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LA Mommies: A Modern Resource For Parents



Imagine, you just had your first baby (yes men, you too). Diapers, bottles, and sleep training become part of your regular vernacular. This total life transformation hits you hard. Resources such as books, articles, classes and videos serve as valuable aids. However, after a long evening of cradling, feeding, and burping with no relief in sight for your relentless baby, no book or article could provide the support you need. That is, until the popular Facebook group “LA Mommies” was formed by Michelle Yasharpour, M.D. She was kind enough to take the time to sit down to be interviewed. Yasharpour has currently amassed over 12,000 members and counting. The majority of the group is comprised of women, but Michelle allows men in the group as well because she believes it should be a resource for all parents.

Creating A Collective Community

Michelle, a wife, mother of 3, and an Allergist and Immunologist started LA Mommies about four and a half years ago inspired by the tribulations of delivering her first born. Initially, started with her immediate Persian- Jewish friends and family, but it slowly grew to become a resource for anyone on their path towards conscious parenting.  Instead of having to read different books, or take the time to make several phone calls to friends and family to resolve a parenting qualm, individuals are able to get reliable advice from other experienced parents with a click of a few buttons. “As soon as they get pregnant, mothers are quick to sign up for different mommy groups and attend lectures. The waitlists and costs would be prohibitive to some.  Nowadays, it’s not as crucial when there is a source where they can ask a massive network of other moms and get an instant response from people who have gone through it already.  No longer do they feel alone. It’s a really warm and supportive community which has been indispensable to some” said Yasharpour.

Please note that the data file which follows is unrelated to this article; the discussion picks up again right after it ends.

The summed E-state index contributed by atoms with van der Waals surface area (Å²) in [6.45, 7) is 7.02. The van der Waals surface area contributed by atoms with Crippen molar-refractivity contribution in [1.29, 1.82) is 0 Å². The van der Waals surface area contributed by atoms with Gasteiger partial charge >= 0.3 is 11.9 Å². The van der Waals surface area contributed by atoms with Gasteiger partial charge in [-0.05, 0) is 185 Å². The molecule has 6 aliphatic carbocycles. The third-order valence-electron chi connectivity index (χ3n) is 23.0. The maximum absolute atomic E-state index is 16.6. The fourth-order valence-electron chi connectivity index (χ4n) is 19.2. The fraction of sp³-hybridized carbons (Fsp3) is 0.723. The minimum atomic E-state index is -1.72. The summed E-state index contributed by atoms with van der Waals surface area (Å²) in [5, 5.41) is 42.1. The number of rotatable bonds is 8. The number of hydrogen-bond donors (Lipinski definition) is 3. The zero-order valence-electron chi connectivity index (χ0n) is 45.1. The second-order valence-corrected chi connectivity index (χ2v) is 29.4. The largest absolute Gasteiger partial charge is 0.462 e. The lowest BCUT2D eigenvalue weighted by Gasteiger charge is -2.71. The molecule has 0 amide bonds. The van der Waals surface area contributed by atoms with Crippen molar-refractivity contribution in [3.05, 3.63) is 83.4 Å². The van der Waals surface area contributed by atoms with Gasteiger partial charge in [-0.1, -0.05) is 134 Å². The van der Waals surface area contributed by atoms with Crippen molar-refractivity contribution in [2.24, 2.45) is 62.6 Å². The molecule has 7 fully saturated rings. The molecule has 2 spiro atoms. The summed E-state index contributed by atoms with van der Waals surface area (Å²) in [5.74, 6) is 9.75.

The group’s most popular topics range from discussions about “nanny politics” to sleep training techniques, vaccinations and has even extended to beauty advice.  It serves as a modern framework for parenting, exposing parents to a plethora of advice and knowledge to which they wouldn’t otherwise have access. “LA Mommies allows us to get advice and learn from each other’s experiences in all aspects of motherhood. After all, ‘it takes a village to raise a child,’” said Hilda Kohanchi, a new mother and member of LA Mommies.

What makes LA Mommies a better resource than all the other options available is the fact that it is centered around real people in the same geographical area and not anonymous people posting on Yahoo answers. LA Mommies is a unique forum not only because it provides priceless resources, but because there’s accountability and comfort when one has mutual friends that are experiencing the same obstacles and worries. “Being a mom is very hard. When you see that all these other moms are going through the same thing, it’s reassuring. It is like its own community” said Yasharpour.

From Generation To Generation